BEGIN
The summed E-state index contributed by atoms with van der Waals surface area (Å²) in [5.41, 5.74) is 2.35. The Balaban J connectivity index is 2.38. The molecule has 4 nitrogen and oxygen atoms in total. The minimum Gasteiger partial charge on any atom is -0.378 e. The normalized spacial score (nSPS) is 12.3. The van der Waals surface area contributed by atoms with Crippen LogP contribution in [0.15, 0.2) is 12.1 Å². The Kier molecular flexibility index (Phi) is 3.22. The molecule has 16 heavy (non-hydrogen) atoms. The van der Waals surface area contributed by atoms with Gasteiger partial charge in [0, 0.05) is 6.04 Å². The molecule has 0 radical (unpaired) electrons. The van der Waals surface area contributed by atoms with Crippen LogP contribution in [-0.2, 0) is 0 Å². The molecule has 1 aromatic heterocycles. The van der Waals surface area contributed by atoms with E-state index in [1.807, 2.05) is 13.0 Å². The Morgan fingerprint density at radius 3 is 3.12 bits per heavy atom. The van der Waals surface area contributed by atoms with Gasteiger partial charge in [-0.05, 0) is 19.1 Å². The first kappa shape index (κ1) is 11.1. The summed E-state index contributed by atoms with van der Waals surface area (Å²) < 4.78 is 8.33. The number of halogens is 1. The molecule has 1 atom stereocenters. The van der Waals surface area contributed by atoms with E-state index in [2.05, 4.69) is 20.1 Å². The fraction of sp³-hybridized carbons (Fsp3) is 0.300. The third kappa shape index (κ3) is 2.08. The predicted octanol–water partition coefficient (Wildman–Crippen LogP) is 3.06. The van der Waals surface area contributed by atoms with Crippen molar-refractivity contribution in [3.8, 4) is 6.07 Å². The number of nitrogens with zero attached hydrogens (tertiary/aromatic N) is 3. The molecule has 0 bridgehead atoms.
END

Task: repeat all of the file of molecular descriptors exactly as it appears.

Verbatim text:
The summed E-state index contributed by atoms with van der Waals surface area (Å²) in [5.41, 5.74) is 2.35. The Balaban J connectivity index is 2.38. The molecule has 4 nitrogen and oxygen atoms in total. The minimum Gasteiger partial charge on any atom is -0.378 e. The normalized spacial score (nSPS) is 12.3. The van der Waals surface area contributed by atoms with Crippen LogP contribution in [0.15, 0.2) is 12.1 Å². The Kier molecular flexibility index (Phi) is 3.22. The molecule has 16 heavy (non-hydrogen) atoms. The van der Waals surface area contributed by atoms with Gasteiger partial charge in [0, 0.05) is 6.04 Å². The molecule has 0 radical (unpaired) electrons. The van der Waals surface area contributed by atoms with Crippen LogP contribution in [-0.2, 0) is 0 Å². The molecule has 1 aromatic heterocycles. The van der Waals surface area contributed by atoms with E-state index in [1.807, 2.05) is 13.0 Å². The Morgan fingerprint density at radius 3 is 3.12 bits per heavy atom. The van der Waals surface area contributed by atoms with Gasteiger partial charge in [-0.05, 0) is 19.1 Å². The first kappa shape index (κ1) is 11.1. The summed E-state index contributed by atoms with van der Waals surface area (Å²) < 4.78 is 8.33. The number of halogens is 1. The molecule has 1 atom stereocenters. The van der Waals surface area contributed by atoms with E-state index in [2.05, 4.69) is 20.1 Å². The fraction of sp³-hybridized carbons (Fsp3) is 0.300. The third kappa shape index (κ3) is 2.08. The predicted octanol–water partition coefficient (Wildman–Crippen LogP) is 3.06. The van der Waals surface area contributed by atoms with Crippen molar-refractivity contribution in [3.8, 4) is 6.07 Å². The number of nitrogens with zero attached hydrogens (tertiary/aromatic N) is 3. The molecule has 0 bridgehead atoms.